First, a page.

We also instantiate each class to make them callable. But remember, we need to instantiate todoWebActions with the driver attribute from setup.testSet. This makes the web driver act on the actions declared earlier:


The todoSampleTest class inherits the TestCase class from unittest. Then it defines a test_unit_user_should_able_to_add_item method that runs the Python unit test case. We can call each web action from the todoWebActions instance as todo.webAction.

However, we also insert our test steps in the try/except block to catch the assertion error. Invariably, the test fails if it doesn’t find the declared title in the web page’s title. The test starts with the testSetup method and ends with the tearDown method from the testSet class.

tearDown method

Finally, we run the test in an event loop using unittest. Then we collect each test result as an HTML file into the TodoHTML-results folder:

html test runner

Execution (ToDo test scenario):

Now, navigate into the testsuites folder and run the file like so:


Here’s the execution of the todo app functional unit test on the cloud grid:

python cloud grid

And running the generated HTML file in the TodoHTML-results directory:

html test result

Test case 2 implementation (Demo form unit test):

FileName - locators/

from import By

class formLocator:
    name = "//input[@id='name']"
    email = "//input[@id='inputEmail4']"
    password = "//input[@id='inputPassword4']"
    company = "//input[@id='company']"
    website = "//input[@id='websitename']"
    country = "//select[@name='country']"
    city = "//input[@id='inputCity']"
    address_1 = "//input[@id='inputAddress1']"
    address_2 = "//input[@id='inputAddress2']"
    state = "inputState"
    zip_code = "inputZip"
    button = "btn"

locateForm = formLocator()

class formWebAction:
    def __init__(self, driver) -> None:
    def getWeb(self, URL):
    def getTitle(self):
        return self.driver.title
    def fillName(self, data):
    def fillEmail(self, data):
    def fillPassword(self, data):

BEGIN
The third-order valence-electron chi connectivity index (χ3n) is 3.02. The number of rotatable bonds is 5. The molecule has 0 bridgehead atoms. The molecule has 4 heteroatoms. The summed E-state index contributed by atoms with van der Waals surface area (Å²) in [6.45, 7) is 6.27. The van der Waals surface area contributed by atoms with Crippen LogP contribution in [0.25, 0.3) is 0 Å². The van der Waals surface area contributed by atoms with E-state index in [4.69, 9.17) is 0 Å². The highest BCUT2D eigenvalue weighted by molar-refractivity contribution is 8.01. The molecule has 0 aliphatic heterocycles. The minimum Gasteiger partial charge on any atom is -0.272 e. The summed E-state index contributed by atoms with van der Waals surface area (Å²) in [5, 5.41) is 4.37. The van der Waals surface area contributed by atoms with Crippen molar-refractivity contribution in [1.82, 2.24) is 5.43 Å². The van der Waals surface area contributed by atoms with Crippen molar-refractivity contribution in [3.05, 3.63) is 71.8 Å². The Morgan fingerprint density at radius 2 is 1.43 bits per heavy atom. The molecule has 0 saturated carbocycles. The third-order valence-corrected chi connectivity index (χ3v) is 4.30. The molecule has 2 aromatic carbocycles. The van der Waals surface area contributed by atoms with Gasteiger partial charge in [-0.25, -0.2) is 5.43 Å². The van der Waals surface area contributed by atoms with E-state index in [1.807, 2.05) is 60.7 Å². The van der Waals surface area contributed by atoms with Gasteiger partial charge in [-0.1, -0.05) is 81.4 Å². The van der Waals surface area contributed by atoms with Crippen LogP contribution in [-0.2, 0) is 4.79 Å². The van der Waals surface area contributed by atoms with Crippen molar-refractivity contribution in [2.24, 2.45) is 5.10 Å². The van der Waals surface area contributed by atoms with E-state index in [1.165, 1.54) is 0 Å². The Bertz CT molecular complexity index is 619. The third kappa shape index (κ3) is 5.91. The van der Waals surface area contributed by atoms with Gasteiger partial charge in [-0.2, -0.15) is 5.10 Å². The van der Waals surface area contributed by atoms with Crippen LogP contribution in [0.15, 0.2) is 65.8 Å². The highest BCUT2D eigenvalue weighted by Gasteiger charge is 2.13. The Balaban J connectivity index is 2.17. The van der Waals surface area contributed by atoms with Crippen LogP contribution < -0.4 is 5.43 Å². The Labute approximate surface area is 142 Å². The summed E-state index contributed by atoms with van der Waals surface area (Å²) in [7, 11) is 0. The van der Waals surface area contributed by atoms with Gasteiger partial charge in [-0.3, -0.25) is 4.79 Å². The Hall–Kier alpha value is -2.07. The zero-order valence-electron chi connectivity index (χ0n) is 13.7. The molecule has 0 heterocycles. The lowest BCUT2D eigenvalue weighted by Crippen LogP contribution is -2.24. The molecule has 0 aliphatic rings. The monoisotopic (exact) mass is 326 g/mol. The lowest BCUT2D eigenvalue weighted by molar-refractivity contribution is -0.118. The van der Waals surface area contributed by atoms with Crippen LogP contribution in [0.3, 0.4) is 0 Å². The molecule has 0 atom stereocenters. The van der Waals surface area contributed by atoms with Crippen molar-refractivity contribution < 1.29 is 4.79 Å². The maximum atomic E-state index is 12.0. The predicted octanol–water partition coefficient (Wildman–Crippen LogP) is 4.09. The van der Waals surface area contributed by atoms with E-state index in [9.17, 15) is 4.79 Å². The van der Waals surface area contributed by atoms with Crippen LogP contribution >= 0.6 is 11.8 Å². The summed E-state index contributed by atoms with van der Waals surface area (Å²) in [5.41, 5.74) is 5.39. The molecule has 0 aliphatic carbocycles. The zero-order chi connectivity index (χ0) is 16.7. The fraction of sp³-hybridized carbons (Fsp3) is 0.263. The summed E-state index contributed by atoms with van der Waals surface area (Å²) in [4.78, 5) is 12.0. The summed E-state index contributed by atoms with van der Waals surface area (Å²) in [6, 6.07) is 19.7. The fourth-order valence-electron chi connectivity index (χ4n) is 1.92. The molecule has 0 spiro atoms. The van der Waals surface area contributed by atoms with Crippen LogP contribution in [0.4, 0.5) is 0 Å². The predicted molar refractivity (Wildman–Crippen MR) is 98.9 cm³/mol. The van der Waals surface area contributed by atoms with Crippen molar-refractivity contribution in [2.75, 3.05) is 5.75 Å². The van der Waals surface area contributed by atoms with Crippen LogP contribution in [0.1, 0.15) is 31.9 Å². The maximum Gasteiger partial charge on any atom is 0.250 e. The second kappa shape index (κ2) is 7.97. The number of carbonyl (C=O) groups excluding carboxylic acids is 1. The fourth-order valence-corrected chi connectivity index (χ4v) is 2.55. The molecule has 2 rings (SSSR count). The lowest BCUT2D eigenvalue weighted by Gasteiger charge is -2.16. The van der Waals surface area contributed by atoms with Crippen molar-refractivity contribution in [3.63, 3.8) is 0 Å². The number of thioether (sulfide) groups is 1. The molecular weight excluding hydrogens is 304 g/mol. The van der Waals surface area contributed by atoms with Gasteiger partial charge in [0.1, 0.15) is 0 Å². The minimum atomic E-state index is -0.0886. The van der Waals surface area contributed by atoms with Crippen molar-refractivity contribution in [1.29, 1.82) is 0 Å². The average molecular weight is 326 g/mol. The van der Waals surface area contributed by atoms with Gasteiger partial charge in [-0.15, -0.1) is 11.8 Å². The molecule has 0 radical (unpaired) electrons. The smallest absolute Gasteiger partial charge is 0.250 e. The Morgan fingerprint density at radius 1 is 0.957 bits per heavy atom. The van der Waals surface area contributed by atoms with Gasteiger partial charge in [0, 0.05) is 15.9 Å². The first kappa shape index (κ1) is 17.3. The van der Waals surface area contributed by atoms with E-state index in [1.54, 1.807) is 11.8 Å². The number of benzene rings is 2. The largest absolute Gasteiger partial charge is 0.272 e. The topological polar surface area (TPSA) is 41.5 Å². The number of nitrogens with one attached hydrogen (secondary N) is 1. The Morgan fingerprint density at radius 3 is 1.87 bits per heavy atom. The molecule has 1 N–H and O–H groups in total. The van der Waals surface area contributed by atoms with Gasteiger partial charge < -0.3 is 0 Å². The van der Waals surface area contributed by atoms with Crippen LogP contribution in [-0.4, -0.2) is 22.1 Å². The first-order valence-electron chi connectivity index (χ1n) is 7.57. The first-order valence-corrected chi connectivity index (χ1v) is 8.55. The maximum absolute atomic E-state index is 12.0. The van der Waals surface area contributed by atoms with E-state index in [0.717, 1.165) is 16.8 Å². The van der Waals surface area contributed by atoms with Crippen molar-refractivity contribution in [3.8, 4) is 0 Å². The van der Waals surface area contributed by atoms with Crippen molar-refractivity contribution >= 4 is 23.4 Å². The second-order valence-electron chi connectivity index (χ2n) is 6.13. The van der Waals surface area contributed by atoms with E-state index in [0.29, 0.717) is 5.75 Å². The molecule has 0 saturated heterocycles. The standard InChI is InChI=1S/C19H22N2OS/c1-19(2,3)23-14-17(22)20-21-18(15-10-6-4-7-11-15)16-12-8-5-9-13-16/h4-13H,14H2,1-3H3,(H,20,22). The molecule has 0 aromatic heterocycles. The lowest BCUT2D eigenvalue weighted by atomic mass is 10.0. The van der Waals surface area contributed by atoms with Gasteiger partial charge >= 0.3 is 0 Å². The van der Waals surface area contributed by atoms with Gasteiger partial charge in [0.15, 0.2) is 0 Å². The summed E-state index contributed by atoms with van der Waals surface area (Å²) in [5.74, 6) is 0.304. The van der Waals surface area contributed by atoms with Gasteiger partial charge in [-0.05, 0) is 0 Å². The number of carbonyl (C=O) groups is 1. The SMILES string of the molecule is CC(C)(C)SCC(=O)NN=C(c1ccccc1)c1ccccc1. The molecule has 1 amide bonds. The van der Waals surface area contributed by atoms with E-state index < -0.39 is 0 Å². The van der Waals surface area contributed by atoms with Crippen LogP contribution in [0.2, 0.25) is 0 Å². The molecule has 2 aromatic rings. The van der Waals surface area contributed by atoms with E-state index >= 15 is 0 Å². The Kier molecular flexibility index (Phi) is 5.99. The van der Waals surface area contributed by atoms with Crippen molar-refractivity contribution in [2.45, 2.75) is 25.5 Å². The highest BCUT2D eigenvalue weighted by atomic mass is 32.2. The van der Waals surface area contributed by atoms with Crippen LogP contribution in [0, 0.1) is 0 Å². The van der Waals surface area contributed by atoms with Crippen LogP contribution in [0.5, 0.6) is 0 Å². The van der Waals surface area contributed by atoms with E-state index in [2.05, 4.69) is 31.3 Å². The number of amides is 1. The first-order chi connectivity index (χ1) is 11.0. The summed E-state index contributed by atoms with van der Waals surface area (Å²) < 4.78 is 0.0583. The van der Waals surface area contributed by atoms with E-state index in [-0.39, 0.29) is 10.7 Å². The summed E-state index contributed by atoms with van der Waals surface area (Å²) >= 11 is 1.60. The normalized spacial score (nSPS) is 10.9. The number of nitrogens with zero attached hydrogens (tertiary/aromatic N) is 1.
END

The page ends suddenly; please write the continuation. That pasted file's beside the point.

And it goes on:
self.driver.find_element(By.XPATH, locateForm.password).send_keys(data)
    def fillCompany(self, data):
    def fillWebsite(self, data):
    def fillCountry(self, data):
    def fillCity(self, data):
    def fillAddress1(self, data):
        self.driver.find_element(By.XPATH, locateForm.address_1).send_keys(data)
    def fillAddress2(self, data):
        self.driver.find_element(By.XPATH, locateForm.address_2).send_keys(data)
    def fillState(self, data):
        self.driver.find_element(By.ID, locateForm.state).send_keys(data)
    def fillZipCode(self, data):
        self.driver.find_element(By.ID, locateForm.zip_code).send_keys(data)
    def submit(self):
        self.driver.find_element(By.CLASS_NAME, locateForm.button).click()

FileName - testsuites/

import unittest
import HtmlTestRunner

import sys
sys.path.append(sys.path[0] + "/..")
from setup.setup import testSet

from locators.formLocators import formWebAction

set_up = testSet()
form = formWebAction(set_up.driver)

class formSampleTest(unittest.TestCase):
    def test_unit_user_should_able_to_fill_form(self):
            title = form.getTitle()
            self.assertIn("Selenium", title, "Selenium is not in title")
            form.fillCity("A City")
            form.fillAddress1("Den street")
            form.fillAddress2("Den street")
        except AssertionError as e:
            print("Something went wrong", e)


if __name__ == "__main__":

Code Walkthrough:

FileName - locators/

The file contains all the CSS locators and web actions for the form demo website. Separating the selectors this way makes them easy to change as the web elements change. We start by importing the By selector class from the Selenium WebDriver.